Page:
Mechanical shaft systems have plenty of advantages compared to a BRE Shaft or any natural system but they suffer from one major disadvantage compared to natural shaft systems.
Why depressurisation can be an issue with with mechanical shaft systems
With natural systems, when the doors are closed there is effectively no flow of air through the system and the internal space is not depressurised.
By contrast, if a fan is installed at the top of the shaft, then that fan is going to keep running in such a way that even when doors are closed it is still going to be sucking away. If the lobby is closed, this is going to create a very high negative pressure. Negative pressures of -100 or -200 Pa. are easily achievable and in this situation it becomes very difficult for people to open doors and there is the risk that this will prevent people from escaping.
The solution to depressurisation with mechanical shaft systems
Various designs have been used over the years to deal with this problem. In our opinion the best solution is to use pressure sensors and variable speed fans, as with the ColtShaft Variable system. This system provides ventilation to match or exceed that provided by the BRE Shaft and also maintains fire compartmentation.
Colt’s system is LABC approved, thereby providing prior assurance of Building Control approval.
A second best alternative is to provide an inward opening door from the stair into the fire-fighting lobby so that the door can be pulled slightly open by the fan and a limited negative pressure can be maintained by the fans, as with the ColtShaft Constant system.Such a system uses a simple fixed speed fan, sized to provide the full ventilation rate when the stair door is open.
Comparison of the above approaches
In the meantime this table gives a brief comparison between the two approaches.
|Feature or issue||ColtShaft Constant||ColtShaft Variable|
|Fire compartmentation||Fire compartmentation broken by action of door opening when system in operation||Fire compartmentation maintained as designed|
|Direction of escape||Door to stair opens inwards away from direction of escape||Door to stair opens into stair in direction of escape|
|Pressure relief||Stair door relieves lobby pressure by opening into lobby||Pressure sensor controls fan speed in closed control loop by inverter|
|Door does not open due to blocking, damage or wear||Pressure builds up in lobby and door opening forces rise above 100N with high risk of trapping occupants||No effect|
|Pressure sensor fails||No effect||Shaft runs at 5% providing limited protection to stair. Fire-fighters’ override switches off pressure sensor and system runs at full speed|
|Colt door closer replaced with standard closer||Door fails to open as designed and lobby pressure is not correctly controlled||No effect|
|Accommodation door to fire source left open as closer removed or damaged||Door closes smoke extracted||Shaft system ramps up to full speed and aids smoke clearance|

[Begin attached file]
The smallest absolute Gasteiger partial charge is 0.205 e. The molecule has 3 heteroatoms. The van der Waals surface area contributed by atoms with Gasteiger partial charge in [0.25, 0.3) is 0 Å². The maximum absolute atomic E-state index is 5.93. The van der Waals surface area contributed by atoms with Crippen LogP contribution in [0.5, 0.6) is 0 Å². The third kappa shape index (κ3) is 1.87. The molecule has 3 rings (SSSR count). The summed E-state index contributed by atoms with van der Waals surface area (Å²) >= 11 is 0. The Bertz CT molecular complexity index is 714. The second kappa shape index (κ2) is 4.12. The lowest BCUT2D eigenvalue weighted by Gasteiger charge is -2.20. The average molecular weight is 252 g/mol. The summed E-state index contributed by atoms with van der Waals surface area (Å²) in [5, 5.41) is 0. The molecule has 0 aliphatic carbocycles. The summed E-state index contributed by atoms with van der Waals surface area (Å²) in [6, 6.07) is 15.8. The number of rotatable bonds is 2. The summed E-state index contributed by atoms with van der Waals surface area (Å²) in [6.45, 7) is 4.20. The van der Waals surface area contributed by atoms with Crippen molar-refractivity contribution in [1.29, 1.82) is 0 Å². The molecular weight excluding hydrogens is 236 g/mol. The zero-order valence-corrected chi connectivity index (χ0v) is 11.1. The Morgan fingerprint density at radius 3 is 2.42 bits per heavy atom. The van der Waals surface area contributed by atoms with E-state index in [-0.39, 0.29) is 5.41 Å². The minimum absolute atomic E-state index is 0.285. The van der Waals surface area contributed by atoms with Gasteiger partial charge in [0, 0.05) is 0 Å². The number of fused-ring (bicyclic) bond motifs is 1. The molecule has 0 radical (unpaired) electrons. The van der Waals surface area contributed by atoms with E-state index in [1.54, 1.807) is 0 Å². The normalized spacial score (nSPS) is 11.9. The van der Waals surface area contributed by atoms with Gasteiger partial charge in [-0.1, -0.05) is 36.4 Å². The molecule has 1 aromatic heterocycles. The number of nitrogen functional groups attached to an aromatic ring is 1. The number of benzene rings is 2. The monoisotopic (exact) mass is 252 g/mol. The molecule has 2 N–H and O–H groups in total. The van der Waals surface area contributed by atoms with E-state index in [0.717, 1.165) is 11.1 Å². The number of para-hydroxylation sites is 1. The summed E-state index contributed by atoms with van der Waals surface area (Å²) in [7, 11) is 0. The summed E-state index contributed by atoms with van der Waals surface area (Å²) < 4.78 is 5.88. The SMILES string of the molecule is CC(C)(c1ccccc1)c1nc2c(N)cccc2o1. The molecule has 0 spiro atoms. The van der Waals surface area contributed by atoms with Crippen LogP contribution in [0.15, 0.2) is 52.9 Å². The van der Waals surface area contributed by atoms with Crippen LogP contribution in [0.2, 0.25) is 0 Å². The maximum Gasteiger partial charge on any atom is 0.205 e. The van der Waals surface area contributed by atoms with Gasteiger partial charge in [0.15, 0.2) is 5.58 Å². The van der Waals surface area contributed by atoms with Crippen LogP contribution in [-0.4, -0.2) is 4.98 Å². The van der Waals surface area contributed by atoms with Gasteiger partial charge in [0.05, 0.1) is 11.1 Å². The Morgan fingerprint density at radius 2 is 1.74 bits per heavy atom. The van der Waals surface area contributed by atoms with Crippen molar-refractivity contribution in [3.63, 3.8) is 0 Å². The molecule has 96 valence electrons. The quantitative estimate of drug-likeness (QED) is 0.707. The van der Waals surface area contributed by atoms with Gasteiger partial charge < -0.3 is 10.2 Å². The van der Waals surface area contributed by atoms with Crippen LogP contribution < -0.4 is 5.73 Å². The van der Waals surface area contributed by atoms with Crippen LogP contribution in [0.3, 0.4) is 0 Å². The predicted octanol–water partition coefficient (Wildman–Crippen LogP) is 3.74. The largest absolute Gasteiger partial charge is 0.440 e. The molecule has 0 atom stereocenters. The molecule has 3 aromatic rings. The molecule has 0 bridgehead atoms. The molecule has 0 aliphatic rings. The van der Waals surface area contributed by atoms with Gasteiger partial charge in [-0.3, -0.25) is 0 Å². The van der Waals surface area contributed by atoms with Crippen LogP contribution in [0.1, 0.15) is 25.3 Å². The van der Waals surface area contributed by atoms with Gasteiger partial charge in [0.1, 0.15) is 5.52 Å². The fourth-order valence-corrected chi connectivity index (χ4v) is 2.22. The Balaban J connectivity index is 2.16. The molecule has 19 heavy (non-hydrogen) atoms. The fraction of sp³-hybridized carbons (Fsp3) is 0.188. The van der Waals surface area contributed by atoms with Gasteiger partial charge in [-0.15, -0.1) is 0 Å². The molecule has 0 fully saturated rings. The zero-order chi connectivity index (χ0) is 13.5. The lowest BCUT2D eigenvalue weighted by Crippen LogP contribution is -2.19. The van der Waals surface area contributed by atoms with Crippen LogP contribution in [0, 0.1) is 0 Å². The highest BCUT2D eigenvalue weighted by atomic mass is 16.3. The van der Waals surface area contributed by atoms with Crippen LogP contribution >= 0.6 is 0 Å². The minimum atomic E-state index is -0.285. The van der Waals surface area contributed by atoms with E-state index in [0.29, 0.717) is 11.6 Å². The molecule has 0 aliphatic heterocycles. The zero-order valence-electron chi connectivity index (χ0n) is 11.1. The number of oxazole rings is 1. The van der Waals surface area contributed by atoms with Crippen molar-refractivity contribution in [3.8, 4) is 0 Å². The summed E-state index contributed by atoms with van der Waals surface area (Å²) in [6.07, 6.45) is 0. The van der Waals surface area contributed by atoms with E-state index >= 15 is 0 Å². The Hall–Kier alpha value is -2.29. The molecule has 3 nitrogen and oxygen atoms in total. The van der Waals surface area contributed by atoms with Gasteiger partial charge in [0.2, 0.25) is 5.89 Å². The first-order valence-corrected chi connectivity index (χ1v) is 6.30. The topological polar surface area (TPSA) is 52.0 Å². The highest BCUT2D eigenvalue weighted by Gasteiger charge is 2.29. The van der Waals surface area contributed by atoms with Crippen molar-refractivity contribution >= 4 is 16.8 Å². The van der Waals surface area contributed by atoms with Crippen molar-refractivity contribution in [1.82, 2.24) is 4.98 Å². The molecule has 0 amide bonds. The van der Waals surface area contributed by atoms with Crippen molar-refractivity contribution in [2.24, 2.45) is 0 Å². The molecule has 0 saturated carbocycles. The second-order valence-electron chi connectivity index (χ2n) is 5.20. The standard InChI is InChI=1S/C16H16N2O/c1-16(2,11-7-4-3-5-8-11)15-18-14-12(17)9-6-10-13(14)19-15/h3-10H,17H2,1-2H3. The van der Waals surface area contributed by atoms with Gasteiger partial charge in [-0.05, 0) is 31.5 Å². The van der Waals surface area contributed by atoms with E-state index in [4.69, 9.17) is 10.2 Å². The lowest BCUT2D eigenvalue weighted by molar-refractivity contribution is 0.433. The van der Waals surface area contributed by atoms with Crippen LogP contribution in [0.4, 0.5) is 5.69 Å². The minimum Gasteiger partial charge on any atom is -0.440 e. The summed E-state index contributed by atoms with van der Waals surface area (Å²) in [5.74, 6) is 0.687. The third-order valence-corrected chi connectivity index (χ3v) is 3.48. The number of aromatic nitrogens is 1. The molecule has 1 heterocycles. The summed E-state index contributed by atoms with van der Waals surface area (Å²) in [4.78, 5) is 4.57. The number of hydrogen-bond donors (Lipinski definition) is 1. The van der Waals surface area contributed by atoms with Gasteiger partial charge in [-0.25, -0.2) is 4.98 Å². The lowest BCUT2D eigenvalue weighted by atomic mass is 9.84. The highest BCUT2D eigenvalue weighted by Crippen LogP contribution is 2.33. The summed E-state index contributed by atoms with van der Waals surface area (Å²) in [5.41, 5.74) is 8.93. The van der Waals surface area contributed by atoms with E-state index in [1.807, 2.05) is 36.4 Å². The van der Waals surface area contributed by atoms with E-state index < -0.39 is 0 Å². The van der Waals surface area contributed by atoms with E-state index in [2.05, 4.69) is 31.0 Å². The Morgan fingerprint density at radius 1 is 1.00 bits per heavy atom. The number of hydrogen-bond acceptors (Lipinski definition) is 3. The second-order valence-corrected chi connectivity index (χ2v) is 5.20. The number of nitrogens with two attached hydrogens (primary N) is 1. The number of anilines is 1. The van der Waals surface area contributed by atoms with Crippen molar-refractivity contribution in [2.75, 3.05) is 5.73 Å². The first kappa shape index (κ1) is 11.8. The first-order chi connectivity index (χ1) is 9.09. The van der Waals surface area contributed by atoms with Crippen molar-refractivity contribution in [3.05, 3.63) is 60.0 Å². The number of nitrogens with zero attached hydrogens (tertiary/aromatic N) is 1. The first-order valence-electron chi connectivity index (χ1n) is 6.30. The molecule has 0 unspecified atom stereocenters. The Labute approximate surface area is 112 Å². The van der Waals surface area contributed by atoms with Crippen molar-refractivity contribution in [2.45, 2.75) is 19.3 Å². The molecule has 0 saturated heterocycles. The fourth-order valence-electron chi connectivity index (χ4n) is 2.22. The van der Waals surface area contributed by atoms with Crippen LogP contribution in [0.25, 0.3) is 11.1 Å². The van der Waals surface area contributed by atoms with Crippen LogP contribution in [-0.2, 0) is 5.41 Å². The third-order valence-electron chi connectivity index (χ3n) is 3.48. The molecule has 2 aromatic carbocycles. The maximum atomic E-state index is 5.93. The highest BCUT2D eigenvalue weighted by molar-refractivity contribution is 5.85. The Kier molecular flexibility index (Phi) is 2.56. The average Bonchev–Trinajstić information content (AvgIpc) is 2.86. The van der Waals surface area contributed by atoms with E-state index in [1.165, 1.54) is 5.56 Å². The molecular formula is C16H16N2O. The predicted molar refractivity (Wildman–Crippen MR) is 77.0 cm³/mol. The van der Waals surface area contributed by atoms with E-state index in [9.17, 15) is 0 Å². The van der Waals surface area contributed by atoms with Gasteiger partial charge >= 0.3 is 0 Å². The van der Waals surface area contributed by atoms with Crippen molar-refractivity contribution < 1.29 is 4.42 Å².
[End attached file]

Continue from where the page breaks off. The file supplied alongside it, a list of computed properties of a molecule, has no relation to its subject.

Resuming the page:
|Inverter fails in fire condition||No effect||Possible failure mode has been proposed. Unlikely event, no known recorded instances in the field. Fire-fighters can switch off inverter|
|Building leakage at first build and subsequent variation||Calibration, setup and effectiveness changes with leakage||Self-optimises via closed loop control. Building leakage can be between 5% and 40% of fan duty|
In the final analysis, whilst the ColtShaft Constant system is simpler and less expensive, its operation relies on door closers being maintained in top condition.
17 July 2015, 12.30-13.30 BST
This CPD-accredited webinar looks at the various types and applications of shafts. Accompanying the webinar will be a whitepaper summarising the key points.
The webinar will cover the prevailing legislation and guidelines for various types of buildings, including:
1) Prescriptive staircase requirements for fire-fighting and means of escape in residential buildings
2) Ventilation of common corridors in residential buildings
3) Extended travel distances in common corridors using mechanical shafts.
We will also touch on the options to make use of smoke control systems to provide day to day ventilation to reduce temperatures in corridors in residential buildings, including using active cooling.
The webinar is CPD-certified, which means that by completing it you will be able to claim CPD points.
There will be the chance to ask me questions at the end of the session, and for those who register but can't make the webinar at the last minute, the session will be recorded and made available online.
Download the whitepaper which looks at the various types and applications of shafts.
Paul Compton is Technical Director for Colt, experienced in smoke control, HVAC, solar shading and louvre systems.